C&C Corvette Resources

This page contains various resources about the C&C Corvette.

| FAQ | Sailing Tips | Scale Drawings |

Frequently Asked Questions from potential Corvette buyers (FAQ)

This is a list of question and answers regarding Corvettes that I have received through many e- mails. I hope that this will help people who are looking to buy a Corvette. Do not hesitate to send me e-mail with your questions. We often have some information on boats (hull #) that you may be looking at.

Q: What are the sailing qualities of a Corvette?

A: They are well made boats, easily handled by 2 people, and fun to sail. They have a long entry and a sea-kindly motion.

Corvettes sail well up to about 15 – 18 Knots of wind with a full main and a 150% genoa.

At about 20 Knots, the boat sails well with a single reef main and a 150% genoa.

Above 25 knots you should consider a double reef main and as the wind increases changing to a smaller headsail. One should be able to sail in winds of 35 knots with a double reefed main and a 110% genoa.

As general statement, the boat puts its rail down and goes. It is a very steady boat, not too tender but not overly stiff. She does heel more than the modern type boats with a designed sailing angle of heel of about 18 degrees.

The Corvettes are capable of some distances in a timely manner. Average speeds over a day’s sailing of 6.5 knots are not uncommon.

Q: Are Corvettes sea worthy?

A: Yes, Corvettes are very sea worthy. We have had Corvettes across the Atlantic. One owner has sailed from Connecticut to Bermuda then across to Ireland. This same owner has also completed a trip to Newfoundland and back. Other Corvettes have sailed down to the Caribbean islands.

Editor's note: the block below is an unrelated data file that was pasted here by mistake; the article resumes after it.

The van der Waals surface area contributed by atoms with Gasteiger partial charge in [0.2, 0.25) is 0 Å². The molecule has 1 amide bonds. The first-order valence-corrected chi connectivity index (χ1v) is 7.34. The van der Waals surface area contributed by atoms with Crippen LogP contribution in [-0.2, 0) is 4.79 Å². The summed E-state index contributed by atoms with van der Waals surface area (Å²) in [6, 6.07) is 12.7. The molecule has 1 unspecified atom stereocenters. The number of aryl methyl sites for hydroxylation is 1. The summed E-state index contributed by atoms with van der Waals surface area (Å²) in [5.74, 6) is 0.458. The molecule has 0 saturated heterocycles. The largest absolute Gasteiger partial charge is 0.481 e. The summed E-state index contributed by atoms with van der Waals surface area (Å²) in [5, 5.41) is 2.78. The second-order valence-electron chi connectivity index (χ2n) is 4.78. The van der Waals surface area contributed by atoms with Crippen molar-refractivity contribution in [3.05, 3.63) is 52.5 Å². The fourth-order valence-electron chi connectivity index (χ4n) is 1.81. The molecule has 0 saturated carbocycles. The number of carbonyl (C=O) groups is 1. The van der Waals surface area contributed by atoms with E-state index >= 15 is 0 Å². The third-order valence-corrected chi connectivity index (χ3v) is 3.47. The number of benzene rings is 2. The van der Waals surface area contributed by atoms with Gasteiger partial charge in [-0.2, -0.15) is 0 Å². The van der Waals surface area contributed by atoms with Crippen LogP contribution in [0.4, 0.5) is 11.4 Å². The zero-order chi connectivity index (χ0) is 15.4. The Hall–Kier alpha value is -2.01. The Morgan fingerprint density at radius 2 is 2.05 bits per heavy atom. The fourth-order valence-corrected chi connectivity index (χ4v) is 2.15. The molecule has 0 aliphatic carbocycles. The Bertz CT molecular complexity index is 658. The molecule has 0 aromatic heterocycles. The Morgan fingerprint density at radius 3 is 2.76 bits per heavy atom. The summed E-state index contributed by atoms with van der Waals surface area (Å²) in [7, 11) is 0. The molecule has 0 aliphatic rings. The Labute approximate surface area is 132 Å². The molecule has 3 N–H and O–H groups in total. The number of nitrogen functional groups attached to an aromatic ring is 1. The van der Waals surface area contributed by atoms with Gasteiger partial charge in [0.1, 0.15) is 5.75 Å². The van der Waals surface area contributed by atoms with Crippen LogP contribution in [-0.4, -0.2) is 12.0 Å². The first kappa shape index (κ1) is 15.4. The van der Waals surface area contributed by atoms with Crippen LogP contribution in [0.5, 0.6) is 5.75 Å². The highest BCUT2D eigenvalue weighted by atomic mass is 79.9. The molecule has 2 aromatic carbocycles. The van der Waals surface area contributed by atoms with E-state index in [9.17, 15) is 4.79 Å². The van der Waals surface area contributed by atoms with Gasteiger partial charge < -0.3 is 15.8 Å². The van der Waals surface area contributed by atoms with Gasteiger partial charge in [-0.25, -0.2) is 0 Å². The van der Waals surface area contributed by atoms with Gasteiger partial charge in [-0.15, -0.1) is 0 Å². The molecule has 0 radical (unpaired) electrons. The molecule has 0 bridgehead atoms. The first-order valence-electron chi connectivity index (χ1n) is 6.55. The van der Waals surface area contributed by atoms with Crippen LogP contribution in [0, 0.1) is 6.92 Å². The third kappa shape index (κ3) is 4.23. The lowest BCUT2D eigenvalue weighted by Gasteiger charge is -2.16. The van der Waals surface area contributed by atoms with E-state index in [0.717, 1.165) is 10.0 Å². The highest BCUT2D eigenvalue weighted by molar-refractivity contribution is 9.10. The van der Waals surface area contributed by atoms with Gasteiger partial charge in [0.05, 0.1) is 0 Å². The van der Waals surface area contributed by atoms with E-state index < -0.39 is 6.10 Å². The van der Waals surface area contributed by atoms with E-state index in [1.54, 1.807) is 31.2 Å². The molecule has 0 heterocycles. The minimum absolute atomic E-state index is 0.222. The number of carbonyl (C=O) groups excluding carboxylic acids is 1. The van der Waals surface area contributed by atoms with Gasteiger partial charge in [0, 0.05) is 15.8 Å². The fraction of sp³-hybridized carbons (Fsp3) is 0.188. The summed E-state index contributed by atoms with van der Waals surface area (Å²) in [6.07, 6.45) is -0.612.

Q: What should I look for?

A: The following are the most important things to check:


Check for core damage. As a general statement, older boats, (not just Corvettes) with balsa cores have had problems with delamination, or a wet core. The problem is water getting into the core from around fittings that haven’t been maintained. This is easy to fix, but can be expensive if you don’t do the work yourself. You can contract to have the fibreglass work done and do the finishing yourself.

A Corvette in Toronto that was sold for $10,000 less than the asking price when it was discovered to had a bad deck. The repairs were done for about $7,000. So now the new owner has a great boat with new decks for a good price.

You should not turn down a good boat because of a bad deck but be sure that you get a firm price on the repairs then make an offer. A number of Corvettes have only some minor deck problems that are relatively easy and not costly to fix. Have a good survey done by a surveyor of your choice (not the broker or seller) before you buy any boat. If the boat is in good condition and does not have any problems you will feel better knowing that you have a good solid boat. If the survey uncovers a problem or two, you then can make an informed choice.


The Corvette hull it is solid fibreglass (no core) with a very high resin ratio. Back in the days when they were building Corvettes, weight was not a problem, so they just poured the resin to them. That is one reason why most Corvettes do not have (fibreglass) osmosis. Corvettes have one of the thickest hulls of boats built during that era. The fibreglass in the forward area below the waterline is about 5/8″ and where they joined the two halves of the hull (they were made in two sections) is about 1 1/2″ thick. The rest of the hull you will find is 3/8 to 1/2 inch thick at any point.


If the boat has been sailed in salt water, check the aluminum rudder. The later Corvettes where fitted with fibreglass rudders. Several Corvette owners have replaced their rudders. There is a detailed upgrade project in the Member’s Area on a rudder replacement.


The centreboard is very essential in obtaining good windward performance from your Corvette. The original board was made from ¾” – 1″ cast steel. Some owners have replaced the board with ones made from Stainless Steel or Bronze. Other owners have epoxied their steel board.

One problem is that some boards won’t go up or down. Often people think it is because the pin is bent. This is very unlikely as the pin is about a 1 inch Stainless Steel rod. The most probably problem is that the board or centreboard trunk is covered in “crud”. To cure this problem have the boat lifted and the board and trunk cleaned and coated with epoxy.